With link to world out, Hatteras shops suffer from too much peace and quiet

November 11, 1990|By Dan Fesperman | Dan Fesperman,Sun Staff Correspondent

SALVO, N.C. -- It is 1962 again on Hatteras Island.

Take a walk on the beach in the Indian summer sunshine, and you are joined only by trotting sandpipers. Rear back to cast a fishing line into the gray surf, and the only crowd to contend with is a squadron of pelicans gliding low across the curl of a wave.

But 1962 meant something else, too. You came to Hatteras Island by boat or you didn't come at all, which made it a great place to relax but a not-so-great place to do business.

Two weeks ago the past returned with a gigantic splash, when 60-mph gusts blew an anchor-dragging barge into the 2.5-mile-long bridge that has connected the island to Nags Head and the rest of the world since 1963. A 370-foot span shuddered, buckled and was gone, lost in the eddying tidal surge of Oregon Inlet.

Disappearing with it was the business from fishermen and tourists that gives the island's 5,000 residents a livelihood. Though the state recently has begun running a fleet of six ferries across the inlet, the trip is a 90-minute zigzag between shoals and islands that can become a far longer journey at low tide. Or, you can come up from the south by riding a two-hour, reservations-only ferry to Ocracoke from the mainland, then hopping a free 40-minute ferry from Ocracoke to Hatteras. The bridge won't likely be repaired for another three months, and even then it will take an additional three months before both lanes are open.

So, the whine of tires on the island highway has given way to the hiss of the wind and surf, and for tackle shops, restaurants and renters of beach houses, the tranquillity is maddening.

How bad is business? Just ask Ann Privett, behind the counter of The Fishin' Hole, a tackle shop she and her husband, Russ, run in Salvo, where the sign out front says, "If they swallow it, we got it."

Today, with cigarette in hand, Mrs. Privett has so little to do she's rearranging the hooks, sinkers, swivels and lures in the parts department. "We've lost over 90 percent of our business easily, and last week we lost more than that," she says.

This time of year is usually the busiest for a Hatteras tackle shop. It is the time for catching red drum, a prized fighting fish that attracts an almost cultlike following. Then there is the popular speckled trout, and any day now voracious schools of bluefish will come screaming down the coast from the north on their annual migration.

The fishing is generally good up to Thanksgiving, and now is supposed to be the time of bounty that lets a business survive the lean months of winter.

"This time of year is our meat and potatoes," she says. "We're having our best speckled trout right now, and there's nobody here to enjoy it. Some people here like it because you can fish without a crowd, but it doesn't feed you. . . . Yesterday, some of them were playing out in front of the store, laying down in the road like they were asleep, and the whole time, nobody drove by."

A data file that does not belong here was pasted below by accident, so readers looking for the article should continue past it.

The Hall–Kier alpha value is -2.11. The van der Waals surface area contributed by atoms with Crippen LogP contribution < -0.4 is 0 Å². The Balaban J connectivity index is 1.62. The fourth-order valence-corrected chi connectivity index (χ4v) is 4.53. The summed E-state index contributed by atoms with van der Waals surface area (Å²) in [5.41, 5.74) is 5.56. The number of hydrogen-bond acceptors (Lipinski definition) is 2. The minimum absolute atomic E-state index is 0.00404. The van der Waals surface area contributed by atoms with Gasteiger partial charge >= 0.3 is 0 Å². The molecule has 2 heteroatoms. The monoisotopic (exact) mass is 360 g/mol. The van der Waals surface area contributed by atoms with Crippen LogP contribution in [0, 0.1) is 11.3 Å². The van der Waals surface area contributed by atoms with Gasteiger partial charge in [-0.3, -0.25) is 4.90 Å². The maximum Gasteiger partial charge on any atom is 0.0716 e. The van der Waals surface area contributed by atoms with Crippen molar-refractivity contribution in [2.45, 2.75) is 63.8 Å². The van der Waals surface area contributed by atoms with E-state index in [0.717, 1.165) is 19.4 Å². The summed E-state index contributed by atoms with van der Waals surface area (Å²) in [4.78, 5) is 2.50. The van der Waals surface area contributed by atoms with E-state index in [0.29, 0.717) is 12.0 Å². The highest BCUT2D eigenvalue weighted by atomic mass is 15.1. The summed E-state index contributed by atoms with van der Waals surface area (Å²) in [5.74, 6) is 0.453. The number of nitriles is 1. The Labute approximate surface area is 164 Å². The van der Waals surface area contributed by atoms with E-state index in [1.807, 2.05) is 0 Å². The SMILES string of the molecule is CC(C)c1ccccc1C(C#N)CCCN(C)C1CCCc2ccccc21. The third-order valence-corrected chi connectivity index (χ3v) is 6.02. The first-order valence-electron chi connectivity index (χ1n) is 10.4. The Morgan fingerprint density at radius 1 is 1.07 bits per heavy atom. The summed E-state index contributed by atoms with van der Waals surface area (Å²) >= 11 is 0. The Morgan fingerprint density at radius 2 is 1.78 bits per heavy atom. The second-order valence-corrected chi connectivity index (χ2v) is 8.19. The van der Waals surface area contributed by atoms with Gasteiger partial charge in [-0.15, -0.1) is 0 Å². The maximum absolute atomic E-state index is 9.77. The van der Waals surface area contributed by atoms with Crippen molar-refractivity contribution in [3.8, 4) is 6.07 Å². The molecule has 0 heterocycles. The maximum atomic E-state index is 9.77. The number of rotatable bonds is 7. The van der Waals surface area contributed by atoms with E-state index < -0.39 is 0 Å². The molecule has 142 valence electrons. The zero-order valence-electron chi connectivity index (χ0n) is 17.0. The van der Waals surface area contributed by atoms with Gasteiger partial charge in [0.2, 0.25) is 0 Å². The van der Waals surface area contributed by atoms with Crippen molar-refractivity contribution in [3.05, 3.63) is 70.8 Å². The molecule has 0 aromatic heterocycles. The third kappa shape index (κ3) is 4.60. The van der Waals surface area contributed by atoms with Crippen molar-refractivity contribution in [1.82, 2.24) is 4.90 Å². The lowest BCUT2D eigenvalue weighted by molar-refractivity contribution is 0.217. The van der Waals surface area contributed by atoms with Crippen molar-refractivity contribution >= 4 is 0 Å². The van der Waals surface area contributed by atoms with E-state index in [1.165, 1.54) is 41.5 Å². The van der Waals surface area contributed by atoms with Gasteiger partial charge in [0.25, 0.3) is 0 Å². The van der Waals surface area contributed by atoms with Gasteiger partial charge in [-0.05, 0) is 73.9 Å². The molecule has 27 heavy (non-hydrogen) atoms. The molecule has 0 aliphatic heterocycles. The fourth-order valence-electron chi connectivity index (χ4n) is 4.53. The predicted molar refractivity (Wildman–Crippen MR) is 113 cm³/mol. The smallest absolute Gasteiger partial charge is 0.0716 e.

Mr. Privett emerges from the back of the store and says that on a good weekend this time of year he usually sells about 600 pounds of bait mullet. In the past week they've sold maybe 10 pounds.

"And while we're sitting here talking, I might have sold 16 pounds," Mr. Privett says.

"We picked up a couple dollars worth of business today," Mr. Privett says, "but not enough to pay the electric bill."

All this has been enough to make Mrs. Privett worry about the tuition bills due in January for their two kids in college, but Mr. Privett figures that in a way they're among the lucky families. "I've been in business long enough to where I can make it," he says. "But a lot of people won't."

At the Channel Bass restaurant in Hatteras village, at the south end of the 48-mile-long island, there have been similarly disastrous numbers to report. On the day after the bridge broke apart, when thousands of tourists were still stranded in town, the restaurant served almost 200 dinners to customers. Five nights later, customers bought four dinners.

At Salvo Realty, Phil Elmstrom says that last weekend he rented out only one of the 36 properties he manages. And at Outer Beaches Realty, which manages the most properties on the island, there were cancellations of all but 30 to 40 of the 150 homes it had rented for the weekend, and the only rentals were to determined fisherman who had come up on the two-ferry trip via Ocracoke.

Apart from business, life on the island has returned to normal in fits and starts. For three days after the bridge went there was no power, because the lines that ran on the underside of the bridge were severed.

There were also thousands of tourists to take care of, many of whom were marooned in all-electric houses, unable to cook. Local fire chief Bob Huggett oversaw the feeding of 3,000 meals at his station house, most of them to tourists. Restaurants pitched in with baked hams and other items.

"The whole atmosphere on the island was nice," Mr. Huggett says. "Everybody was just as good as gold."

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